Change Your Age

A fall can change your life. If you're elderly, it can lead to disability and a loss of independence. If your bones are fragile from osteoporosis, you could break a bone, often a hip. But aging alone doesn't make people fall. Diabetes and heart disease affect balance. So do problems with circulation, thyroid or nervous systems. Some medicines make people dizzy. Eye problems or alcohol can be factors. Any of these things can make a fall more likely. Babies and young children are also at risk of falling - off of furniture and down stairs, for example.

Falls and accidents seldom "just happen." Taking care of your health by exercising and getting regular eye exams and physicals may help reduce your chance of falling. Getting rid of tripping hazards in your home and wearing nonskid shoes may also help. To reduce the chances of breaking a bone if you do fall, make sure that you get enough calcium and vitamin D.

source: NIH - National Institute on Aging

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Tagged in: Falling

There is a fountain of youth. Millions have discovered it - the secret to feeling better and living longer. It's called staying active. Finding a program that works for you and sticking with it can pay big dividends. Regular exercise can prevent or delay diabetes and heart trouble. It can also reduce arthritis pain, anxiety and depression. It can help older people stay independent.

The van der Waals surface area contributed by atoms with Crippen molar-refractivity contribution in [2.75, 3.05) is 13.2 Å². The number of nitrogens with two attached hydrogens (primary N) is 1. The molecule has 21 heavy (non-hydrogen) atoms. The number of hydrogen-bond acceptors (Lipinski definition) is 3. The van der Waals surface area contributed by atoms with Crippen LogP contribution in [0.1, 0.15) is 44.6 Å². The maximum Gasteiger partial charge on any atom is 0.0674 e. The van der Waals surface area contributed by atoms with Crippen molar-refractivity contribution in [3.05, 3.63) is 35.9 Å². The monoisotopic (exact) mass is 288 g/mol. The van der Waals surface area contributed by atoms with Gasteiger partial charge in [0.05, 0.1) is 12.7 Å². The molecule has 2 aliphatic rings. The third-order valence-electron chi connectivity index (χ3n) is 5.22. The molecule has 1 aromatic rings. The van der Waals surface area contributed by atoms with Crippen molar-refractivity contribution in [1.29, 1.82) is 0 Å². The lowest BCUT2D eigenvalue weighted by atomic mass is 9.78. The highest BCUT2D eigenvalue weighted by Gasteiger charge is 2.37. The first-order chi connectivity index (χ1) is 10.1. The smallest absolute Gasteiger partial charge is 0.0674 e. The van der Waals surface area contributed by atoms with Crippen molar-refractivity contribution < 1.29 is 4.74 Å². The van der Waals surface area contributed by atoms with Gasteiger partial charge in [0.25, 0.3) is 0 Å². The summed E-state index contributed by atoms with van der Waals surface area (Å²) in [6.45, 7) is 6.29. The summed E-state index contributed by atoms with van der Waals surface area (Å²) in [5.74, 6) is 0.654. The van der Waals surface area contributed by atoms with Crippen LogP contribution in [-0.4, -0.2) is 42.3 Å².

There are four main types of exercise and seniors need some of each:

  • Endurance activities - like walking, swimming, or riding a bike - which build "staying power" and improve the health of the heart and circulatory system
  • Strengthening exercises which build muscle tissue and reduce age-related muscle loss
  • Stretching exercises to keep the body limber and flexible
  • Balance exercises to reduce the chances of a fall

Source: NIH-National Institute on Aging

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Tagged in: Exercises